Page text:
I have not heard Archbishop Cañizares’ words and I do not know the context. What I can guess at is what would go through my head if news came to me that they were experimenting for a vaccine with cultures of cells from aborted fetuses, and what I would not do is to make a leap and assume it was immoral.

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I mean, some people might think that, if it is a question of abortions, it is immoral, when even an ignoramus like me knows that there are abortions that have nothing immoral about them. Therefore, to go from the fact of the research with these cells to the label of immoral is a leap that is not legitimate.

The representatives of the Church’s magisterium should always be very careful when saying certain things… This is true for everyone, naturally starting with myself. I don’t know what Archbishop Antonio [Cañizares] said, nor if his words were taken out of context, but I do think that we, if we want to make a moral judgment about certain things, must do so with knowledge of the cause, and not through rumors or the first news of it that we come across. It is a question of prudence, and an imprudent person is telling you that.

Abortion… Very few in the Church claim that not all abortions are immoral.

Yes, yes, but everyone in the Church knows that there are abortions on which, in no way, a negative moral judgment can be passed. In a nutshell, look, we are not, I am not allowed to think that any woman who has had an abortion did it in immoral conditions, that she had no right to do it. I cannot think that, ever, because that is a judgment that does not fall to me. Theoretically, I can condemn a woman, or her circle, who deliberately provokes or provoke an abortion. But that’s the theory: the pages of a book are not the pages of life, and therefore I cannot condemn it. Ever.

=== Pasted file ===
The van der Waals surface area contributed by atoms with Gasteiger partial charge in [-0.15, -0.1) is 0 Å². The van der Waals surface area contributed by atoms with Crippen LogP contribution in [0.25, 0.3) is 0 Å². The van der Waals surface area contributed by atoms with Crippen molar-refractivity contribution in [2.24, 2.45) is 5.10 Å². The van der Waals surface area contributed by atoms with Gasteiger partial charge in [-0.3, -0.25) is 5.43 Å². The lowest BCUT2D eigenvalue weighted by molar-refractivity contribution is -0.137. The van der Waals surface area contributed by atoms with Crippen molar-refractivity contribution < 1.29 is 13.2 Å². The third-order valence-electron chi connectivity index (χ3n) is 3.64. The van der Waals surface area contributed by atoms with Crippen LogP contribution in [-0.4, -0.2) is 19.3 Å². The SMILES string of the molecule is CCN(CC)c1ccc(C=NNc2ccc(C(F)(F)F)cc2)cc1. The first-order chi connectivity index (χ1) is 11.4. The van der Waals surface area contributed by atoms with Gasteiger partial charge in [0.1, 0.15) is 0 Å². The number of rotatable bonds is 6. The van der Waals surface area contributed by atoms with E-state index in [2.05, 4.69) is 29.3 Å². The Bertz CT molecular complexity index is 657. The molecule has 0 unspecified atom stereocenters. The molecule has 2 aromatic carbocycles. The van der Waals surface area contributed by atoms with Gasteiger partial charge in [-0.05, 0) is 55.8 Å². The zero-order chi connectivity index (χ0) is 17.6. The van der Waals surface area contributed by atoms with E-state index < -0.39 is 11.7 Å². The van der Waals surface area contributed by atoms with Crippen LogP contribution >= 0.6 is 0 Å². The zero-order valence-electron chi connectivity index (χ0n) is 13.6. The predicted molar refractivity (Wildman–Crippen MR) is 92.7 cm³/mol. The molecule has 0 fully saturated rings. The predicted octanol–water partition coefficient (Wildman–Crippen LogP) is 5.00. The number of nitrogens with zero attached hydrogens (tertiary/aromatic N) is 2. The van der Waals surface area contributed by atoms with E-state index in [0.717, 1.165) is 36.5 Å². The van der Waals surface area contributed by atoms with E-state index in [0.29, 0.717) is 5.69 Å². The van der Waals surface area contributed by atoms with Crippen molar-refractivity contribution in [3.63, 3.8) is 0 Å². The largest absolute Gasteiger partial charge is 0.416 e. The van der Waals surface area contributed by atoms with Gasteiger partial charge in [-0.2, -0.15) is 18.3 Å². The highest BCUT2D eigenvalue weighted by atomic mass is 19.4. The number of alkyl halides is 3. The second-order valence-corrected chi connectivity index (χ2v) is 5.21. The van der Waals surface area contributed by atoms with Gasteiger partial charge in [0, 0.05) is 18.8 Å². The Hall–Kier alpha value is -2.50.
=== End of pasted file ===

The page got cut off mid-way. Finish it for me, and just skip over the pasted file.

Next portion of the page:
Pope Francis already established a position, shortly after his election. He said that the Church could not spend all its time talking about abortions, gays and condoms, that there are other issues that deserve its attention. I believe that you, archbishop, are in that line, but you go much further.

When we insist so much on a subject, we don’t get any benefit from it. Things are said once, and then we move on to action. I am going to tell you very clearly, exactly what I think: insisting so much on the subject of abortion has possibly caused an increase in the supporters of abortion.

If instead we had approached women in that situation, with the prospect of an abortion in their life, we would have already greatly reduced the number of abortions. Approaching the woman to understand her, to welcome her, to walk with her… In short, there are those who think that they must always be hammering on about abortion and the only thing they manage to do is to do damage. We must always be close to the people and if they are sinners, then even closert still.

I mentioned earlier the devil and the pandemic. Let me be clear: hasn’t the Church said that hell is not a place? Because once again there are those who speak of hell…

Are you really telling me that? Let me see, let me say it like this, even if someone is shocked: I don’t care about heaven and I don’t care about hell; that is, I don’t care about what there is after death. I do not care. I leave that to God, I leave that to my Lord, I do not have to worry about what comes after death: I have to worry about what there is before death. And what there is before death are men, women and children who in their lives have known nothing but suffering.

I have known many of them up close who have already died, and I know millions from afar who are there, even though no one wants to see them, and who, by the thousands, are dying of hunger every day. I know closely the homeless, those who have no work… That world i one I know closely and it is the one I have to worry about; the other will be taken care of by God our Lord.

This present that I am living has been given to me by God so that I can work on it; so that I can worry about his most unfortunate children. For this reason, he has given me eyes to see, hands to work and a heart to feel. It is this world that worries me, and it makes me laugh to see that there are people who worry about hell and heaven. May they leave that to God our Lord… To worry about these things is to have no faith.

What did you learn as Archbishop of Tanger?

The Lord has given me a very great grace throughout my life, and that is to have my eyes open whereever I am. When I went to Tanger I had no idea what it was like there, although I had been there a couple of times. I was confronted with languages that I did not know, with a culture, Islamic, that I also did not know and, finally, with the world of immigration, which I did not know at all…